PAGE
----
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As the title suggests, I was wondering if there was list of environment-friendly sanitizers (such as Star San, as they declare) for brewing equipment out there.

In particular, I was looking for a powder sanitizer (such as potassium/sodium metabisulfite) which was guaranteed to be eco-friendly. Any tips?

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Like jsolarski said, I don't think those powdered cleaners are considered sanitizers. I've always been under the impression that they sanitize with adequate exposure, but they are intended to remove grime more than to kill bacteria/fungi. For kegs, I'll use PBW to clean but I still contact sanitize with a quick bleach solution.

Preferring environmental friendliness myself, any time I can manage it I'll happily depend on heat. I'm pretty comfortable pouring boiling water on a surface that has been cleaned by one of those powdered cleaners.

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in a short answer.

if you really want to find a environmentally friendly sanitizer(that's proven) then use iodophor or star-san.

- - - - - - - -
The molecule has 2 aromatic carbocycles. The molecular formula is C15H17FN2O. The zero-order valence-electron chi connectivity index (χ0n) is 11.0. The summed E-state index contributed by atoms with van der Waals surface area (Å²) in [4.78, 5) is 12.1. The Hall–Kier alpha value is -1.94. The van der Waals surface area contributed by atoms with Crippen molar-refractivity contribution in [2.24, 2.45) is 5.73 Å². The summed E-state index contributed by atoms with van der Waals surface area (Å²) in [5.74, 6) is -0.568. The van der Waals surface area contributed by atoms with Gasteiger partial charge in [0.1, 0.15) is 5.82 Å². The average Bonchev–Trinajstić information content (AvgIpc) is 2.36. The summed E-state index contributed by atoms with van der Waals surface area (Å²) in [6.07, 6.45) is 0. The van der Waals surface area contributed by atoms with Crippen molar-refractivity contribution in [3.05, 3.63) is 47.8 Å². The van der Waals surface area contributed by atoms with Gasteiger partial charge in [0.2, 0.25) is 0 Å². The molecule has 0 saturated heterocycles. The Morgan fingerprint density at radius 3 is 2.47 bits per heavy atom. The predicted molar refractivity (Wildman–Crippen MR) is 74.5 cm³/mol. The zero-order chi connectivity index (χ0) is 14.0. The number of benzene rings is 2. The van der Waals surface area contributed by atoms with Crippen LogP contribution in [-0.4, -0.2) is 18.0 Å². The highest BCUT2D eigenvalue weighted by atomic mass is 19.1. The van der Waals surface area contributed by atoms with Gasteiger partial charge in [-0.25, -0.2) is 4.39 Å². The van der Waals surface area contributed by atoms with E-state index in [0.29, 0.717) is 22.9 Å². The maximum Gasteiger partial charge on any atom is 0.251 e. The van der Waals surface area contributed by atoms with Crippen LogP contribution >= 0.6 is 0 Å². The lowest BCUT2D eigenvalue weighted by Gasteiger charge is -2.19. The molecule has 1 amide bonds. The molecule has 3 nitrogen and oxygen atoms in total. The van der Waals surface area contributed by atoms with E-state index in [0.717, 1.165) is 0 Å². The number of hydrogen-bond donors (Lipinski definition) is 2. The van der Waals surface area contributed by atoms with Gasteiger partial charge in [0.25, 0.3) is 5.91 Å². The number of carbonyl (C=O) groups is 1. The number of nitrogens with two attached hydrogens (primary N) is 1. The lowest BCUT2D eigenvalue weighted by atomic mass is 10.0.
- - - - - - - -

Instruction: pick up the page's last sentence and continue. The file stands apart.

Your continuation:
longer answer,

Depends on how sanitized you want things,

source

The FDA food code requires that restaurants sanitize any surfaces that come into contact with food. Although many green cleaners have sanitizing properties, the EPA and the FDA food code define “sanitization” of food-contact surfaces as a 99.999% reduction of disease-causing microorganisms within 30 seconds. Unfortunately, most green cleaners do not kill 99.999% of microbes, making it difficult for a restaurant to be “green” and still follow the codes. But that doesn’t mean that green cleaning is an impossible feat.

Chlorine Solution

Chlorine solutions are without a doubt the fastest and cheapest of all the approved sanitizers. However, they are also among the most toxic, corrosive and dangerous of the solutions. Ammonia solutions are generally better than chlorine for the environment, but they are incompatible with many chemicals and other cleaners.

Iodine Solution

Choose an iodine solution. Among the three most common solutions, iodine is by far the most environmentally friendly. Like the other sanitizers, iodine is toxic in high concentrations and can vaporize into the air. However, iodine occurs naturally around the world, and the amount of iodine humans put into the air is nothing compared to the quantities of iodine that vaporize off the surface of the ocean.

I personally use percarbonate sanitizer, that my LHBS sells. but if i could get it cheap I would use iodophor or star-san sanitizer. even tho i have not had any issues with the percarbonate sanitizer(cleaner), it is not FDA approved as a sanitizer , only a cleaning agent, which it does a great job with. you also may want to check out this previous question, Can OxiClean be used as a sanitizer? also, environmentally friendly means you are also disposing the waste water, cleaner in the proper drains or drop off points, and not letting it run to the storm drains.

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